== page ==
The Australian Capital Territory or ACT, formerly the Territory for the Seat of Government, and later the Federal Capital Territory, is a territory in the southeast of Australia, cocooned within New South Wales. It is the smaller of the two self-governing internal territories in Australia. The only city and by far the most populous community is Canberra, the capital city of Australia.
The Australian Capital Territory is bounded by the Goulburn-Cooma railway line in the east, the watershed of Naas Creek in the south, the watershed of the Cotter River in the west, and the watershed of the Molonglo River in the northeast. The ACT also has a small strip of territory around the southern end of the Beecroft Peninsula, which is the northern headland of Jervis Bay.
What to see & do
Australian War Memorial – The Australian War Memorial is Australia's national memorial to the members of its armed forces and supporting organisations who have died or participated in the wars of Commonwealth of Australia. The memorial opened in 1941, and is widely regarded as one of the most significant memorials of its type in the world. The memorial consists of three parts, which are the Commemorative Area (shrine), the Memorial galleries, and the research centre. The Commemorative Area or shrine includes the Hall of Memory with the Tomb of the Unknown Australian Soldier. The Memorial galleries meanwhile include the museum, while the research centre is where the records are.
National Gallery of Australia – The National Gallery of Australia is a modern museum located in the Australian Capital Territory. It is the national art museum of Australia, as well as the largest art museum in the country. The museum was established by the Australian government in 1967 as a national public art museum, which now holds more than 166,000 works of art.
National Museum of Australia – Established in 1980 by the National Museum of Australia Act, the National Museum of Australia preserves and interprets Australia's social history, exploring key issues, people, and events that have shaped the nation. The museum did not have a permanent home until 2001, when a purpose-built museum building was officially opened in the national capital Canberra. Within the vicinity, the museum profiles 50,000 years of Indigenous heritage since 1788, and key events including Federation and the Sydney 2000 Olympics. The museum also develops and travels exhibitions on subjects ranging from bush rangers to surf lifesaving. Note though, that the National Museum should not be confused with the National Gallery, as the latter is focused mainly on art.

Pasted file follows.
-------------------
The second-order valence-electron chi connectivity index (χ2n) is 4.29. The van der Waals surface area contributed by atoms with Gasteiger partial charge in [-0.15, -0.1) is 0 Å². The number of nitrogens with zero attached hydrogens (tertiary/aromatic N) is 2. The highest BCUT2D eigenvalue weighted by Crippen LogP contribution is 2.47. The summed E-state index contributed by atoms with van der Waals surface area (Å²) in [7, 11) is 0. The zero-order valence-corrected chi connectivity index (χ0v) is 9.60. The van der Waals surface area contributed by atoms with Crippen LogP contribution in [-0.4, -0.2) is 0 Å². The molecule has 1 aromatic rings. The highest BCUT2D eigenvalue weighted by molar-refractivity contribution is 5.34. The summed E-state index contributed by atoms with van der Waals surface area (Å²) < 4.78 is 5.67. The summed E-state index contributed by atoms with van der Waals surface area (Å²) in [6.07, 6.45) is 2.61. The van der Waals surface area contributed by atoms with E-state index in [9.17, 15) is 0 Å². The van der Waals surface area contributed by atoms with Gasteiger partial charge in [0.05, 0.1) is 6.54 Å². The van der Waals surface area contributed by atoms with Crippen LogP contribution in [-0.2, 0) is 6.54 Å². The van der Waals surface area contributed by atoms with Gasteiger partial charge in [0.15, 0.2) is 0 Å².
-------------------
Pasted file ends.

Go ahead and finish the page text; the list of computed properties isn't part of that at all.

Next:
Australian National Botanic Gardens – The Australian National botanic Gardens is located in Canberra and is administered by the government's Department of the Environment and Heritage. The botanic gardens are the largest living collection of native Australian flora, maintaining a wide variety of botanical resources for researchers. Apart from this, the gardens also cultivate native plants that are threatened in the wild.
How to get around within Australian Capital Territory
Buses, cars, taxis, and bikes are the main modes of transport in the Australian Capital Territory. The civic area, or Canberra, specifically has bus services which run from city to city. If travelling via taxi, make sure to know the difference between the 'town centre' and the 'city centre/civic centre'. The 'town centre' may be Belconnen, Gungahlin, Woden, Weston Creek, and Tuggeranong. The 'civic centre' is Canberra.
How to get there
The Canberra International Airport is the main airport of the capital of Australia which is Canberra. Airlines that travel to the destination include Fly Pelican, Qantas, Qantas Link, Virgin Australia, and Virgin Australia Regional Airlines. The airport only serves domestic flights.